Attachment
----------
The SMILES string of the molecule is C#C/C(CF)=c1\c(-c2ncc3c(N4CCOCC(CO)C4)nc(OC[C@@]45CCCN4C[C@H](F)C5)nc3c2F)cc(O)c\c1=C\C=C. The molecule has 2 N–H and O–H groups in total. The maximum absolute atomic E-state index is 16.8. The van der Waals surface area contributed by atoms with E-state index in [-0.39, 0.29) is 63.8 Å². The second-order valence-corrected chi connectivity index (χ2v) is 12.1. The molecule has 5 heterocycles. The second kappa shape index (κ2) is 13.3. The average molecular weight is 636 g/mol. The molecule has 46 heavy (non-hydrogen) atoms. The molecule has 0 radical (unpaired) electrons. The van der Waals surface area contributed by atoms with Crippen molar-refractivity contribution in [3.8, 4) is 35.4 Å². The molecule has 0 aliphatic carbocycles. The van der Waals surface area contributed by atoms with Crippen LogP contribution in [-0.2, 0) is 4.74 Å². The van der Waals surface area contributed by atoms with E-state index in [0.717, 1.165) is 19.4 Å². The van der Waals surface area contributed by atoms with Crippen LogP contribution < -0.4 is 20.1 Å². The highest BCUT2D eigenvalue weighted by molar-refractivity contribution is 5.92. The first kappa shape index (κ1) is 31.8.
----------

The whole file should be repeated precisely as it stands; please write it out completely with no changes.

The SMILES string of the molecule is C#C/C(CF)=c1\c(-c2ncc3c(N4CCOCC(CO)C4)nc(OC[C@@]45CCCN4C[C@H](F)C5)nc3c2F)cc(O)c\c1=C\C=C. The molecule has 2 N–H and O–H groups in total. The maximum absolute atomic E-state index is 16.8. The van der Waals surface area contributed by atoms with E-state index in [-0.39, 0.29) is 63.8 Å². The second-order valence-corrected chi connectivity index (χ2v) is 12.1. The molecule has 5 heterocycles. The second kappa shape index (κ2) is 13.3. The average molecular weight is 636 g/mol. The molecule has 46 heavy (non-hydrogen) atoms. The molecule has 0 radical (unpaired) electrons. The van der Waals surface area contributed by atoms with Crippen molar-refractivity contribution in [3.8, 4) is 35.4 Å². The molecule has 0 aliphatic carbocycles. The van der Waals surface area contributed by atoms with Crippen LogP contribution in [-0.2, 0) is 4.74 Å². The van der Waals surface area contributed by atoms with E-state index in [0.717, 1.165) is 19.4 Å². The van der Waals surface area contributed by atoms with Crippen LogP contribution < -0.4 is 20.1 Å². The highest BCUT2D eigenvalue weighted by molar-refractivity contribution is 5.92. The first kappa shape index (κ1) is 31.8.